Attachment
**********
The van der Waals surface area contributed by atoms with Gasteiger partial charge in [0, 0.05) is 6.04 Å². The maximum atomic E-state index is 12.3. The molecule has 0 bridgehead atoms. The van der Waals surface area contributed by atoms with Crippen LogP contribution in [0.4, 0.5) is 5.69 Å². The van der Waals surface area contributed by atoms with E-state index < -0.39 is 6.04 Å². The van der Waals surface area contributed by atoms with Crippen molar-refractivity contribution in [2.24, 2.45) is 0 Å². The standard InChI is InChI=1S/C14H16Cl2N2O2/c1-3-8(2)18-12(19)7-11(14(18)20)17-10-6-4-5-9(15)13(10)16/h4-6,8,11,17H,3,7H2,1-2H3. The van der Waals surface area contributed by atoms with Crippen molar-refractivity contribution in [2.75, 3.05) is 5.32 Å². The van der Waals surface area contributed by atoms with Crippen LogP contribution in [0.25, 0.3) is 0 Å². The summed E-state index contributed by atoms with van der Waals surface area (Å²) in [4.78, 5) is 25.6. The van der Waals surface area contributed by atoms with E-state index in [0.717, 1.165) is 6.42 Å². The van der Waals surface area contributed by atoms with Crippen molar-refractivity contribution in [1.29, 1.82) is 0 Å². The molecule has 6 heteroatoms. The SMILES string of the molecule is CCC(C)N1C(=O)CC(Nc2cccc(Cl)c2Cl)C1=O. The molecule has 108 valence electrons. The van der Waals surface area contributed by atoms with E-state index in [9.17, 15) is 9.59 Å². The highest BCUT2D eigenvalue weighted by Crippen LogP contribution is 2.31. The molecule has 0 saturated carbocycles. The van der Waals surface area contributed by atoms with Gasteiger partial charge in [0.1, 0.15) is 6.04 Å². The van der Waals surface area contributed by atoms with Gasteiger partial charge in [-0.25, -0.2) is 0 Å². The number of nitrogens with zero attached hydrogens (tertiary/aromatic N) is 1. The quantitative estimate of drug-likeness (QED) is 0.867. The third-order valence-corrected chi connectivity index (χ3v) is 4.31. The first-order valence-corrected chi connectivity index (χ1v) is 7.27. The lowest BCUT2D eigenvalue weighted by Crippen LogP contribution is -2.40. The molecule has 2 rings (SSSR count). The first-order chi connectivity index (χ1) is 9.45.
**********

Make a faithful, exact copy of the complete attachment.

The van der Waals surface area contributed by atoms with Gasteiger partial charge in [0, 0.05) is 6.04 Å². The maximum atomic E-state index is 12.3. The molecule has 0 bridgehead atoms. The van der Waals surface area contributed by atoms with Crippen LogP contribution in [0.4, 0.5) is 5.69 Å². The van der Waals surface area contributed by atoms with E-state index < -0.39 is 6.04 Å². The van der Waals surface area contributed by atoms with Crippen molar-refractivity contribution in [2.24, 2.45) is 0 Å². The standard InChI is InChI=1S/C14H16Cl2N2O2/c1-3-8(2)18-12(19)7-11(14(18)20)17-10-6-4-5-9(15)13(10)16/h4-6,8,11,17H,3,7H2,1-2H3. The van der Waals surface area contributed by atoms with Crippen molar-refractivity contribution in [2.75, 3.05) is 5.32 Å². The van der Waals surface area contributed by atoms with Crippen LogP contribution in [0.25, 0.3) is 0 Å². The summed E-state index contributed by atoms with van der Waals surface area (Å²) in [4.78, 5) is 25.6. The van der Waals surface area contributed by atoms with E-state index in [0.717, 1.165) is 6.42 Å². The van der Waals surface area contributed by atoms with Crippen molar-refractivity contribution in [1.29, 1.82) is 0 Å². The molecule has 6 heteroatoms. The SMILES string of the molecule is CCC(C)N1C(=O)CC(Nc2cccc(Cl)c2Cl)C1=O. The molecule has 108 valence electrons. The van der Waals surface area contributed by atoms with E-state index in [9.17, 15) is 9.59 Å². The highest BCUT2D eigenvalue weighted by Crippen LogP contribution is 2.31. The molecule has 0 saturated carbocycles. The van der Waals surface area contributed by atoms with Gasteiger partial charge in [0.1, 0.15) is 6.04 Å². The van der Waals surface area contributed by atoms with Gasteiger partial charge in [-0.25, -0.2) is 0 Å². The number of nitrogens with zero attached hydrogens (tertiary/aromatic N) is 1. The quantitative estimate of drug-likeness (QED) is 0.867. The third-order valence-corrected chi connectivity index (χ3v) is 4.31. The first-order valence-corrected chi connectivity index (χ1v) is 7.27. The lowest BCUT2D eigenvalue weighted by Crippen LogP contribution is -2.40. The molecule has 2 rings (SSSR count). The first-order chi connectivity index (χ1) is 9.45.